Here’s a great event I’m participating in on March 6, 2015, at Arizona State University’s SkySong Center in Scottsdale, Arizona. If you’re in Phoenix this Friday, don’t miss it:
Radiolab’s Jad Abumrad joins a host of artists, engineers, designers, scientists, storytellers, technologists and other creatives on Friday, March 6, to build the future of choices and values
Arizona State University’s Emerge 2015 will showcase its radically new visions of the future on Friday, March 6, at the university’s SkySong Innovation Center in Scottsdale. The featured visionary – Radiolab host, creator and MacArthur “genius” Jad Abumrad – will join ten spellbinding “visitations from the future,” including theatrical performances, improvisation, games, dance and hands-on opportunities to design and build the future.
The event from 3:00 pm to midnight is free and open to the public, with registration requested through asuemerge2015.eventbrite.com.
The theme of Emerge 2015 (emerge.asu.edu) is The Future of Choices and Values. “Humans today have unprecedented power to harness and reshape matter, energy and even life itself. Emerge asks what kinds of futures we should build together, at a moment in history when what we can do is almost unlimited,” says Joel Garreau, founding co-director of Emerge and Professor of Law, Culture and Values at ASU’s Sandra Day O’Connor College of Law.
Emerge dares brilliant creative and technical minds to bring these questions to life through performance, technology and storytelling. The event gathers artists, designers, scientists, engineers and audiences to imagine optimistic, thoughtful futures. Part performance, part hands-on interactive experience, Emerge explores the ways we are already creating the future, and asks us to think about how we ensure it is the future we hope for – rather than one we dread. Each of the ten “visitations from the future,” as well as the performance by Abumrad, are different ways of responding to the open question about what kind of futures we can envision, and what kind of futures we want. Because the teams behind each of the visitations are drawn from such diverse backgrounds, their answers could not be more different.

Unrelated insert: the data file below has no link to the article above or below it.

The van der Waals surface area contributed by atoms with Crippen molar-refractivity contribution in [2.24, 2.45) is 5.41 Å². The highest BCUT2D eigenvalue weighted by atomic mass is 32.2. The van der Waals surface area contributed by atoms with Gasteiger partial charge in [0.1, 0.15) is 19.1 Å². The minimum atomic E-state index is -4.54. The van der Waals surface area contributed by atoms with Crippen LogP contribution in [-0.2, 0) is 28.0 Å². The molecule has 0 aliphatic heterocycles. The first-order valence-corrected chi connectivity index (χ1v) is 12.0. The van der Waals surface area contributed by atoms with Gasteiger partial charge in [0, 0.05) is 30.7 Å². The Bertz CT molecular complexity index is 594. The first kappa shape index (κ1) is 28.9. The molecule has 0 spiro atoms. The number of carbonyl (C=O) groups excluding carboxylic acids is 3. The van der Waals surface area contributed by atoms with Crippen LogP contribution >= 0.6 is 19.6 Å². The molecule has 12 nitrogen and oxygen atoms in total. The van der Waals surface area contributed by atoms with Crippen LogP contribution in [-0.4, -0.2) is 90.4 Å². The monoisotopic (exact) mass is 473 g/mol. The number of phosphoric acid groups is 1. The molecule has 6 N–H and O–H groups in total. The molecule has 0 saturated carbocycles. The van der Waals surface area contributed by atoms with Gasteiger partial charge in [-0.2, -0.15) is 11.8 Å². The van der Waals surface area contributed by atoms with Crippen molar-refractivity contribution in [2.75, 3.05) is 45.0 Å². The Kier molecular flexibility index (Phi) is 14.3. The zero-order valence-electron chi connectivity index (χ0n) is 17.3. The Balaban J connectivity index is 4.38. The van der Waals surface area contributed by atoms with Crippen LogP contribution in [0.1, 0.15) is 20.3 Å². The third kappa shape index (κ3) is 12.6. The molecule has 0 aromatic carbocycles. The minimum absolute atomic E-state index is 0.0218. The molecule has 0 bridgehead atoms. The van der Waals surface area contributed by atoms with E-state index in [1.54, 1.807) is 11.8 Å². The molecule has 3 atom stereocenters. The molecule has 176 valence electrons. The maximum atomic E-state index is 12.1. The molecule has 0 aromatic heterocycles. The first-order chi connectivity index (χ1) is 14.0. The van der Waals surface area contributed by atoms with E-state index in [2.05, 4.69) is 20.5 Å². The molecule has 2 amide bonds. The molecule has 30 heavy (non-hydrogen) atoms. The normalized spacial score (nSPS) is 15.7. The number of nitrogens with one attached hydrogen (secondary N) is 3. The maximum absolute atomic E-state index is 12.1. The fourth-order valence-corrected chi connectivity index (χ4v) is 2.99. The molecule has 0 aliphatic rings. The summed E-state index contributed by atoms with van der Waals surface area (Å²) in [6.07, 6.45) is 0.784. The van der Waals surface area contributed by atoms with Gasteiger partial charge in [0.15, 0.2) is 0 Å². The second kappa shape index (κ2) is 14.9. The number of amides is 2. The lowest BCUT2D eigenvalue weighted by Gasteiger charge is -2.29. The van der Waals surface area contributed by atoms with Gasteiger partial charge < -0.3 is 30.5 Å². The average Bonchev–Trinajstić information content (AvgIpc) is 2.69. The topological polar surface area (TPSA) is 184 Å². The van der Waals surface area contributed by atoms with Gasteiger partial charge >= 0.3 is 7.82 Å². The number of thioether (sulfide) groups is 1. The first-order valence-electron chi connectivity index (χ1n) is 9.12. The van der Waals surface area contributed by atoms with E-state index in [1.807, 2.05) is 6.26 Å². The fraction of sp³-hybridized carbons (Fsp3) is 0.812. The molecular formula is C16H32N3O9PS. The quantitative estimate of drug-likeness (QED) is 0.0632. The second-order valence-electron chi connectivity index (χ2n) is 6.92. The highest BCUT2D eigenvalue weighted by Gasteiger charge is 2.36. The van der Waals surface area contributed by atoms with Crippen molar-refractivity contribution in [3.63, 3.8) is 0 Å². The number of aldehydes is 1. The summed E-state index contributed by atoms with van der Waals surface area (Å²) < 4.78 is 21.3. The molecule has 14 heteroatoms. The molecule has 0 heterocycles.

“There’s a really wide range of experiences at Emerge this year. I’m especially excited to see how seriously Emerge takes the idea of play, and how the teams are incorporating opportunities for the audience to express their ideas creatively,” says Megan Halpern, director of collaboration and research for Emerge 2015.
Jad Abumrad, the headliner for this year’s event, is the creator and host of Radiolab, the popular public radio show about “curiosity” broadcast on over 500 stations across the nation and downloaded more than 9 million times a month as a podcast. In his Peabody Award-winning program, Abumrad combines journalism, storytelling, dialogue and music to craft compositions of exploration and discovery. At Emerge, his exciting performance called “Gut Churn” – which includes video and live sound manipulation – begins with a simple question: what does it mean to “innovate?” How does it feel to make something new in the world? On one level, this is a personal story of how Jad invented a new aesthetic. On another, it is a clinic in the art of storytelling. On a third and more profound level, the lecture is the result of a three-year investigation into the science, philosophy and art of uncertainty, which all began with the two words in his title – gut churn. What use do negative feelings have during the creative process? Do those feelings get in the way, or do they propel us forward?
Abumrad will be joined at Emerge 2015 by a host of talented artists, thinkers and creators, including Jonathon Keats, conceptual artist, Forbes art critic, and novelist; Don Marinelli, co-founder of the world-renowned Carnegie Mellon Entertainment Technology Center (ETC); Rachel Bowditch, theatre director and associate professor at ASU’s School of Film, Dance and Theatre; Toby Fraley, Pittsburgh-based artist and creator of the exhibition The Secret Life of Robots; Megan Halpern, co-founder of Redshift Productions, an arts-science performance and outreach company and postdoctoral researcher at ASU’s Center for Nanotechnology in Society; and many others.